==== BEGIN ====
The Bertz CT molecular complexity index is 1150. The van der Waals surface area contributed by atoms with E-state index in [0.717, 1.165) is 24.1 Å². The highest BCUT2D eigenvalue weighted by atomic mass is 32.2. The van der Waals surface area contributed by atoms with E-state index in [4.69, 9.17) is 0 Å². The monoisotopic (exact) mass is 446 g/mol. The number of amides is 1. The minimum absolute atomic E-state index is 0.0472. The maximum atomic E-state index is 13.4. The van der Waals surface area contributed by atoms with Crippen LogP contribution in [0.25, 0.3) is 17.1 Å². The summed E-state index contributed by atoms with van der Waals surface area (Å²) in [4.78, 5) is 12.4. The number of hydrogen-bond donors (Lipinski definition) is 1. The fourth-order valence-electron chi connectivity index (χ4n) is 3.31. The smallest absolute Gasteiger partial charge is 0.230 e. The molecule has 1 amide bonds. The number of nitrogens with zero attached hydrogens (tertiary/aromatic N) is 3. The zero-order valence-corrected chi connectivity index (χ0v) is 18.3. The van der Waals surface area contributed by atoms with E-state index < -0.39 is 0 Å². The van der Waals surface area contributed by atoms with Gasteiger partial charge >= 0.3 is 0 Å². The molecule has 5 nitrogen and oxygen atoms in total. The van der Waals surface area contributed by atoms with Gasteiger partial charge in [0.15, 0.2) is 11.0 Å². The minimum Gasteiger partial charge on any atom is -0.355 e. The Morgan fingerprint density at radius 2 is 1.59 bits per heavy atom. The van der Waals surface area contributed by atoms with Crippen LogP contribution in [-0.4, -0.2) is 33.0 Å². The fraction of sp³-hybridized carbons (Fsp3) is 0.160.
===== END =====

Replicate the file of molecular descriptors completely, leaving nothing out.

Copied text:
The Bertz CT molecular complexity index is 1150. The van der Waals surface area contributed by atoms with E-state index in [0.717, 1.165) is 24.1 Å². The highest BCUT2D eigenvalue weighted by atomic mass is 32.2. The van der Waals surface area contributed by atoms with E-state index in [4.69, 9.17) is 0 Å². The monoisotopic (exact) mass is 446 g/mol. The number of amides is 1. The minimum absolute atomic E-state index is 0.0472. The maximum atomic E-state index is 13.4. The van der Waals surface area contributed by atoms with Crippen LogP contribution in [0.25, 0.3) is 17.1 Å². The summed E-state index contributed by atoms with van der Waals surface area (Å²) in [4.78, 5) is 12.4. The number of hydrogen-bond donors (Lipinski definition) is 1. The fourth-order valence-electron chi connectivity index (χ4n) is 3.31. The smallest absolute Gasteiger partial charge is 0.230 e. The molecule has 1 amide bonds. The number of nitrogens with zero attached hydrogens (tertiary/aromatic N) is 3. The zero-order valence-corrected chi connectivity index (χ0v) is 18.3. The van der Waals surface area contributed by atoms with E-state index < -0.39 is 0 Å². The van der Waals surface area contributed by atoms with Gasteiger partial charge >= 0.3 is 0 Å². The molecule has 5 nitrogen and oxygen atoms in total. The van der Waals surface area contributed by atoms with Gasteiger partial charge in [0.15, 0.2) is 11.0 Å². The minimum Gasteiger partial charge on any atom is -0.355 e. The Morgan fingerprint density at radius 2 is 1.59 bits per heavy atom. The van der Waals surface area contributed by atoms with Crippen LogP contribution in [-0.4, -0.2) is 33.0 Å². The fraction of sp³-hybridized carbons (Fsp3) is 0.160.